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His Majesty's Royal West India Rangers

Sixty-Two New Brunswick Soldier-settlers and their families

The Rangers' Story retold 50 to 75 years later...

This is an intriguing but somewhat garbled retelling of the history of the Rangers. The Anglican Reverand Leo A. Hoyt [served 1870 to 1893] introduced some of the Rangers' descendants to a Bishop Kingdon [a bishop from 1881 to 1907] while giving him a tour of the Andover Mission:

"After lunch we drove six miles to Undine on the river bank. This is a place with a history. About the time when the Battle of Waterloo when soldiers were being ordered to the front from England, some were convicted of shirking and other minor offences, and were transported to the West Indies, and were ordered never to return to England. This was known as ranging and the regiment was called the West Indies Rangers.

"... they were brought up in flat boats ..."

"When their term expired, they were brought in New Brunswick and given a hundred acres each, between the mouth of the Aroostook and Grand Falls. They were brought up in flat boats, each man was put on the front of his lot with his location ticket, and his canteen. There is a tradition among their descendants that when they were disbanded Sir Leopold [T?]rench told them that they were 'Bad everything but bad soldiers' and they have the reputation of following the traditions of their fathers.

"...Bad everything but bad soldiers..."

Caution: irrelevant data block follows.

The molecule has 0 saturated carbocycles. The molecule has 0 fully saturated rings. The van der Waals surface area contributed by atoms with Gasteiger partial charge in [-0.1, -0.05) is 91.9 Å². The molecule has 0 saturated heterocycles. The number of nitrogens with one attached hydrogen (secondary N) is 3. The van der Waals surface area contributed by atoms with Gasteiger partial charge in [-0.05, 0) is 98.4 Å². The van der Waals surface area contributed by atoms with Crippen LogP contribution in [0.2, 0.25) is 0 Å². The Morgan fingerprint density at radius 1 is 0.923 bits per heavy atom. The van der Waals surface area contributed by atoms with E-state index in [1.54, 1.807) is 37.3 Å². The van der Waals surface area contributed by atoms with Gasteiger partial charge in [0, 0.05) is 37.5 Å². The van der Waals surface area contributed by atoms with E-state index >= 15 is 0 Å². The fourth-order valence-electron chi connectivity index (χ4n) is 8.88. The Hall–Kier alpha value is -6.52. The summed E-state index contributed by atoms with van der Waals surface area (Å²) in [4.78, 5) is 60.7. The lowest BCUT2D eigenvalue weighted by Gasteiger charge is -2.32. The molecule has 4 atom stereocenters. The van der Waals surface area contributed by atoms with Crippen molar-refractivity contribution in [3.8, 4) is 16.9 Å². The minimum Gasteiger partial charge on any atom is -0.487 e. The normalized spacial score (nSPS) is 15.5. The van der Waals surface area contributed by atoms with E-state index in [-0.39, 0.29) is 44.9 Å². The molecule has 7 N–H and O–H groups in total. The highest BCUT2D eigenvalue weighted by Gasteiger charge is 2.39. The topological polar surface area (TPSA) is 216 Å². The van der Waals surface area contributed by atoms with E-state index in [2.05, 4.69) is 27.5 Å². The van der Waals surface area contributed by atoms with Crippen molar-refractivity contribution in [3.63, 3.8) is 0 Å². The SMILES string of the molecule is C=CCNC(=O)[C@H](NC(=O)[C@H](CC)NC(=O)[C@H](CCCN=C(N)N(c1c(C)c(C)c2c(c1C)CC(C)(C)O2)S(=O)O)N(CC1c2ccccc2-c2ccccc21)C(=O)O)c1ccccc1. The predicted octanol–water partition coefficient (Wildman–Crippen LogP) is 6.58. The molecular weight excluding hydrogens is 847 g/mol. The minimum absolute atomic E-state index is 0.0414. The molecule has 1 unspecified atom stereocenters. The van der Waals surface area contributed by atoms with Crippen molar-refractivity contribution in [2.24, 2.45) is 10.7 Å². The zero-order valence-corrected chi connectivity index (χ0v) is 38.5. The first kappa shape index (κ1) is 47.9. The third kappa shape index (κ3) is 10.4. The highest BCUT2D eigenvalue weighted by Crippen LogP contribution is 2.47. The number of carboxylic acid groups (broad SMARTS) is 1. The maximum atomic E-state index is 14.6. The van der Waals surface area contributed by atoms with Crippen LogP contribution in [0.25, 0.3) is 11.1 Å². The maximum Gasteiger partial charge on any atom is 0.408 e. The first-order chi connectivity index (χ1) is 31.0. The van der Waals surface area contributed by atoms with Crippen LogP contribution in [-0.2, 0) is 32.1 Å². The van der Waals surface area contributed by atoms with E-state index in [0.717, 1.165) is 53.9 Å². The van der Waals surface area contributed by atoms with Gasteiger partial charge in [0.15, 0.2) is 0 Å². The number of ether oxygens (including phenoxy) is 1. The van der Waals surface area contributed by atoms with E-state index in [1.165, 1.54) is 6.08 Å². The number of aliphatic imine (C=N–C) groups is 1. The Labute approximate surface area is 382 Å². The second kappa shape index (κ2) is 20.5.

"Those who landed on the eastern side of the river established a Post Office which they called Undine. To this section we went to hold a service. They are divided about equally between Roman Catholics and Churchmen. But this distinction is one which existed in the army, each one being affiliated to the body to which his military ancestor was [?marched?] in the regiment. They live on the most amicable terms and one would just as lief ask his neighbor to change his religion as he would suggest they swap grandfathers...."

The St. Albans Anglican Church building was built after this trip, so named by Bishop Kingdon because St. Alban was apparently a soldier. (Reminiscences 'Autobiographical recollections of a lifetime's ministry' by Rev. Leo A. Hoyt (undated[1915?]), Provincial Archives of New Brunswick microfilm F-1097, pp. 9-10, included with Andover New Brunswick church records.)

"banished" and other descriptors

"Banished": Those Rangers who were "sent out under sentence of Courts Martial for General Service" were not "allowed the option of returning to England or going to America". (Kim MacDonald and Michael Barton, "Royal West India Regiment of Rangers 1806 to 1819 (disbanded), Generations, The Journal of the New Brunswick Genealogical Society, Spring 2005, p.3, note 3, which cites PRO CO318/54, p. 93, letter Horseguards 30 Nov 1818.) They may have also felt "banished" when they were in the West Indies, separated, as Buckley states, from all that was familiar at home in Europe.

"Ranging": Rangers were skirmishers who ranged ahead of the main body of the army and shot at the enemy from behind rocks, trees, etc and were trained to respond to bugle calls, rather than marching forward in a "thin red line" like most British regiments of the day.

"Term expired": most Rangers had signed up for life.

Undine as the place where the Rangers settled: "Ranger Settlement" is generally accepted to have been at what was later named Medford.

Home Updated 15 January 2006